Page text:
Although we're only beginning to scratch the surface when it comes to the capabilities of cloud applications, many are already contemplating the successor to cloud architectures. One such technology being discussed is a called edge computing. This is a concept where we move computation that's currently centralized inside the cloud back to the edge in a distributed manner. Doing this provides key benefits that make it superior to traditional cloud architectures. But will it eventually replace the cloud in the enterprise? That's our topic of discussion today.
The notion of edge computing is nothing new. In fact, prior to cloud computing, we relied on our PC to provide the lion's share of our computational needs as we ran applications locally. But the cloud has changed all that. Now, our devices simply function as front-end terminals that interact with applications and data operating in the cloud. This model ended up being more efficient and cost effective compared with distributed computing models. Additionally, devices could be made smaller and cheaper because they didn't have to have the processing and storage capabilities of old.
But times are changing. We can now manufacture tiny, yet powerful system on chip (SoC) devices for a very low cost. Additionally, the Internet of Things (IoT) movement is creating an environment where a centralized computing model may not be ideal. As millions of connected devices are added and begin collecting data to be processed centrally in the cloud, it becomes clear that we are going to bump into issues such as network congestion and latency. That's why proponents of edge computing are so interested in it. By pushing computation duties back to the edge, you eliminate both problems -- and ultimately improve overall application performance.
It's clear that edge computing does seem to make complete sense when looking at a use-case scenario such as IoT. But before you start rearchitecting your enterprise infrastructure from a cloud-centric to an edge-centric model, let's take a step back and look at the bigger picture. Yes, edge computing can indeed provide performance benefits such as real-time computation and a reduction of dependence on network connectivity into the cloud. But at the same time, you give up a great deal that makes cloud computing so appealing. This includes better overall management of applications and data since they are centralized. Additionally, distributed applications are far more complex to create, deploy and support. Any cost savings gained with improved application performance may be negated.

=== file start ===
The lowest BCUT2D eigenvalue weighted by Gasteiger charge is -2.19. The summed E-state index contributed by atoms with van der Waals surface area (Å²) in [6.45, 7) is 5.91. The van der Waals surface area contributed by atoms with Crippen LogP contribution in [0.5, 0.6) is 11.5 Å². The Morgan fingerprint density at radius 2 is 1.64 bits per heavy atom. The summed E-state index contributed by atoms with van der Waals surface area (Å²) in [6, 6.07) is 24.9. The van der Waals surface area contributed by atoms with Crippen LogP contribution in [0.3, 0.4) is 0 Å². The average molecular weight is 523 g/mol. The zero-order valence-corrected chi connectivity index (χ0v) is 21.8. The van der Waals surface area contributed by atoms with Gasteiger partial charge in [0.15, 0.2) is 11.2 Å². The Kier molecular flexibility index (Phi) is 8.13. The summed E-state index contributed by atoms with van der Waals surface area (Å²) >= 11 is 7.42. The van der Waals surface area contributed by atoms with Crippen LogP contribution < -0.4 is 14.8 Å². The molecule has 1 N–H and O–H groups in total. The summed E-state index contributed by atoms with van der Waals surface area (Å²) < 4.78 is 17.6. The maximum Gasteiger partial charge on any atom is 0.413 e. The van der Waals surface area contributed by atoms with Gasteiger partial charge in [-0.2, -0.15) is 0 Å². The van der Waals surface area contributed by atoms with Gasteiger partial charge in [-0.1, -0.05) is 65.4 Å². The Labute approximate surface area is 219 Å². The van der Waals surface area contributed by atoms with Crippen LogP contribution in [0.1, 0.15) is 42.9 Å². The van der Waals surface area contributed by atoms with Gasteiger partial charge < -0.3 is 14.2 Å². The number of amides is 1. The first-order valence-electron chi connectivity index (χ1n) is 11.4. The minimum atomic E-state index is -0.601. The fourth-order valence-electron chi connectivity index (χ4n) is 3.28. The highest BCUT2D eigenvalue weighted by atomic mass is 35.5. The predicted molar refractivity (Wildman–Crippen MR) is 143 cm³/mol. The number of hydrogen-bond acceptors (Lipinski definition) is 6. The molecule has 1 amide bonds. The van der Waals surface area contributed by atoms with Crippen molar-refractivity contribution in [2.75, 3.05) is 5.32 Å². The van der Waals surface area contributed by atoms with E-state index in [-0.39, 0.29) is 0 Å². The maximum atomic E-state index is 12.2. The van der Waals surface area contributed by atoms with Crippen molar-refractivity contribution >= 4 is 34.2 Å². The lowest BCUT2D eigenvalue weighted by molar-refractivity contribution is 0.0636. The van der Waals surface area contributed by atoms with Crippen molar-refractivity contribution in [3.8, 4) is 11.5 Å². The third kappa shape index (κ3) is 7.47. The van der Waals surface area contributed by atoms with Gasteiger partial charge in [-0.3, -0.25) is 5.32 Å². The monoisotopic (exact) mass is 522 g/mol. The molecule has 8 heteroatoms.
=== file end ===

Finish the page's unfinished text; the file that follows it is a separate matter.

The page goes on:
In the end, I don't see edge computing replacing the centralized computing model that the cloud provides. While it's true that there are network-related performance issues that need to be addressed, moving back to a fully-distributed model is a bit extreme. Instead, I agree with those that envision a hybrid model where cloud providers begin deploying small-scale data centers in strategic geographic locations that move data processing capabilities closer to the user -- but are still centrally managed. This would essentially provide the same benefits of edge computing without relinquishing control.
Additionally, even in situations where edge computing does make sense today -- as is the case with IoT -- we still need the cloud. While it makes sense to perform portions of IoT analysis at the edge, the data still will likely need to be collected and centrally stored. A cloud architecture is the obvious way to accomplish that goal. Ultimately, the cloud would remain an integral part of any edge computing environment.
We have the privilege of witnessing a unique time where we will soon see everything from automobiles to coffee makers being connected to simplify and ultimately improve our lives. And while much of this may indeed leverage the concept of edge computing from a data processing standpoint, it’s not the end-all, be-all technology that some make it out to be. Yes, there will be situations where edge computing makes complete sense. But there will be far more instances where the traditional centralized cloud model is still the right choice.Andrew has well over a decade of enterprise networking under his belt through his consulting practice, which specializes in enterprise network architectures and datacenter build-outs and prior experience at organizations such as State Farm Insurance, United Airlines and the ... View Full Bio